Starting a business is relatively easy once you learn all the hurdles, and pay off the right inspectors and officials to expedite your case. It is important to realize laws strongly favor employees for social security coverage, wrongful dismissal rights, injury compensation, vacation pay, health care for their families, school taxes and an eventual retirement pension, and there are six additional types of payments to employees that have to be made above their base salary.

Understaffing tellers causes long lines at times to pay social security deductions, tourism tax, insurance, telephone and internet bills which we are forced to pay directly to the company. The post office is unreliable, and not often used. M any business owners hire messengers to pay their bills, creating employment. When they leave pot holes in the roads, they create employment changing tires also. It seems in the First World you deal with stress, in Costa Rica you deal with frustration. Fortunately some banks are now accepting payment for electricity, water bills, impuestos de ventas (sales tax) and property taxes through their tellers, and the Banco San Jose is pioneering bill payments on-line so things are improving.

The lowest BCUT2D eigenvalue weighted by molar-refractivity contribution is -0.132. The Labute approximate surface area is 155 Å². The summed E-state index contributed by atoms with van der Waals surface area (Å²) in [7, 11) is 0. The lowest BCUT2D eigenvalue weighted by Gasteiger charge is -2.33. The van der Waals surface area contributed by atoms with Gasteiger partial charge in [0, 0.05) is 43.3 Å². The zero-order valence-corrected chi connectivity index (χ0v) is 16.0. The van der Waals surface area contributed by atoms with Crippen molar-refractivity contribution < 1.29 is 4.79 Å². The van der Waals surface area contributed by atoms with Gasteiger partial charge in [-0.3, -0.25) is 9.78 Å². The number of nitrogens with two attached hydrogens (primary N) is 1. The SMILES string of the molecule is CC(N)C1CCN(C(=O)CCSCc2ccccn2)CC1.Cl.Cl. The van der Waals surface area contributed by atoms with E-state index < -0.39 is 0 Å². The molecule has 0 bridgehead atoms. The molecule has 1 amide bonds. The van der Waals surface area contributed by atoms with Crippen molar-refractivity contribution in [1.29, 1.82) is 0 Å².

Nepotism, knowing the right person, gets things done quickly, both in government and private. One of my employees had an uncle in the telephone company who instantly had an extra line installed for us. Normally we would have had to wait months, perhaps years.

The laws of the land are full of good intensions. Some of the most pristine Costa Rican beaches, for example, that have been developed by large resorts, displacing local residents, still have to accept a fifty meter zone stretching inland from the high water mark remains public property. The larger Costa Rican hotel chains tend to add little to the local economy, buying inventory from and sending revenue to their home country, and delegating only menial work to the local population. But the government has time and again proven itself ineffective in enforcing its own rules. One example is the Grupo Barcelo that broke all rules when it built one of the largest Costa Rican hotels at Playa Tambor, filling in mangrove swamps with huge amounts of beach sand and river gravel causing serious erosion, installing improper sewage treatment facilities, and harassing passersby on the fifty meter public beach out front. The hotel continued to build against stop work orders, opened in 1992 and still operates today, under the new name Los Delfinos. In the meantime, law suits are still pending. Is there any other reason besides corruption?